ARBOR VITAE - Spring training is going strong in Arizona and Florida, but that's not the only place to swing a bat in February. Marisa Silvas caught up with some folks playing softball on a frozen lake.
"People truly look forward to this," says Nick MacDonald - Charity Softball Organizer.
Softball in the snow. Not your typical winter activity. But one that brought a big group out to Arbor Vitae to give it a try.
MacDonald adds, "You have people out here that play softball once a year and this is the tournament they do it."
" It's the first time I've seen softball played on the ice," adds Logan Murphy - a Lakeland Junior who was an umpire at the event.
Playing on a frozen lake does provide some challenges.
Jesse Anderson, one of the players explains, "It's more difficult on the snow. It's a different set of rules. It's like running in beach sand."
The event isn't just about the love of the game. It's also hitting a home run for charity.
Slo's Pub Owner Sue Slominski says, "The money goes for Cruisin For a Cause, which is a benefit for Angel on my Shoulder. So we try to do these added events to contribute to that."
This was the third year of the tournament, and they raised a record $1650.
ACROSS THE NORTHWOODS - Do bugs seem to be everywhere in your home, even though there's snow outside? One type of bug in Wisconsin spends the winter inside our houses! They look like Lady Bugs, but they are actually not native to this country.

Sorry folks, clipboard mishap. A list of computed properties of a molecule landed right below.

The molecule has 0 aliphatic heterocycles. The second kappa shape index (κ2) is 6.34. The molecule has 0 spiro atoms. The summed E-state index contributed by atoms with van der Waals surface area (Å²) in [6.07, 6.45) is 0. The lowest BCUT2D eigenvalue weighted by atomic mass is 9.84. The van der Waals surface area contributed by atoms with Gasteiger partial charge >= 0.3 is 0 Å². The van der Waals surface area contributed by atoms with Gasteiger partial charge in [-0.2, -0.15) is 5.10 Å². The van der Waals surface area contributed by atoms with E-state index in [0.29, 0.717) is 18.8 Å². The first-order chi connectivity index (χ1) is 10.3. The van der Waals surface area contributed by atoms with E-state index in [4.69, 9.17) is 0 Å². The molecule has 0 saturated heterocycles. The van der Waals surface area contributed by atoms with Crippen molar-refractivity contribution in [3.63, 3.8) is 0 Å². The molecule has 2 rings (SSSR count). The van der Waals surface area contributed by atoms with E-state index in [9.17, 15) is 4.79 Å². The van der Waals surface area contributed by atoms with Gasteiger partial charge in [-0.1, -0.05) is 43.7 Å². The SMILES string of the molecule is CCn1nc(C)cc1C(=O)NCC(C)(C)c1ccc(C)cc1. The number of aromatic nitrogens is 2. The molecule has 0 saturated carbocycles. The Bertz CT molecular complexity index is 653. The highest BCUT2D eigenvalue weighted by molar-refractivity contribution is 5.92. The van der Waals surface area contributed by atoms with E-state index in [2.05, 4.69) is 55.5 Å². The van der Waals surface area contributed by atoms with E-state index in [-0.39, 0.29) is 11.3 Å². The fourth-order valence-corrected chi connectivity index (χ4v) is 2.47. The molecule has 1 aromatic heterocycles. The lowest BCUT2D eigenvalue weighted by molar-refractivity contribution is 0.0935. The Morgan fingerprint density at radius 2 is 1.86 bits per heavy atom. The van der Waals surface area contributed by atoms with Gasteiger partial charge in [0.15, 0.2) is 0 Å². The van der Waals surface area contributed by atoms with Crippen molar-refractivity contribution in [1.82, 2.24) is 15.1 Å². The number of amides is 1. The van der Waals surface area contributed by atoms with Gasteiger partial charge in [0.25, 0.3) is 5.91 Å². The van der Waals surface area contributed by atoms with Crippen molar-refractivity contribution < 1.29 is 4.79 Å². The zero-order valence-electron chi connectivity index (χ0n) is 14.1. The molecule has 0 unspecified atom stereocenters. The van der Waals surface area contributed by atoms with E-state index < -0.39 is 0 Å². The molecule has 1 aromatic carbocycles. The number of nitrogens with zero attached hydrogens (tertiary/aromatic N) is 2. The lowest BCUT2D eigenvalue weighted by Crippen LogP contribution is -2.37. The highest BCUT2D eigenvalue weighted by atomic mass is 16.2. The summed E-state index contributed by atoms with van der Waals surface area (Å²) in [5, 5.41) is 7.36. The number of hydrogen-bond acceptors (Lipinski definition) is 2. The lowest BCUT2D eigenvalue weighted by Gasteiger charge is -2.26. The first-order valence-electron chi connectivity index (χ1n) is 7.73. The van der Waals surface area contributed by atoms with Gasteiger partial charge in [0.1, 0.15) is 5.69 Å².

"They're actually called a multi-colored Asian Lady Beetle. They can be anywhere from a pale yellow to a darker orange and they have black spots on them but you'll see some that don't have spots," says Kerri Ison, UW Oneida County Extension.
RHINELANDER - Our record breaking snow storm left more than 6,000 people across the Northwoods without power.
WPS had to rely on 20 extra crews from Green Bay, Wausau and Menominee to restore power.
But getting to the outages was a challenge.
A representative for WPS says workers are expecting even more outages to be reported.
"Not all of the back roads are plowed yet and that's where a lot of outages are located," said Leah Van Zile, WPS Community Relations leader. "Throughout the day as the temperatures warm, we expect to receive additional calls due to the unloading of snow off of the tree branches."
Eagle River had one of the highest number of customers affected by the outages.
Representatives for WPS say this was one of the hardest winters they've had to deal with.
"We've had some really, really severe wind chills which has really made the temperatures below zero. Typically, only in emergencies do we work in those conditions," said Van Zile. "But pretty much any other time, whether it's a rain storm, a snow storm, a wind storm, our guys are out there working, getting that power back on."
The number of outages dropped below 4,000 since earlier today.
If you're still without power to call 1800-450-7240.
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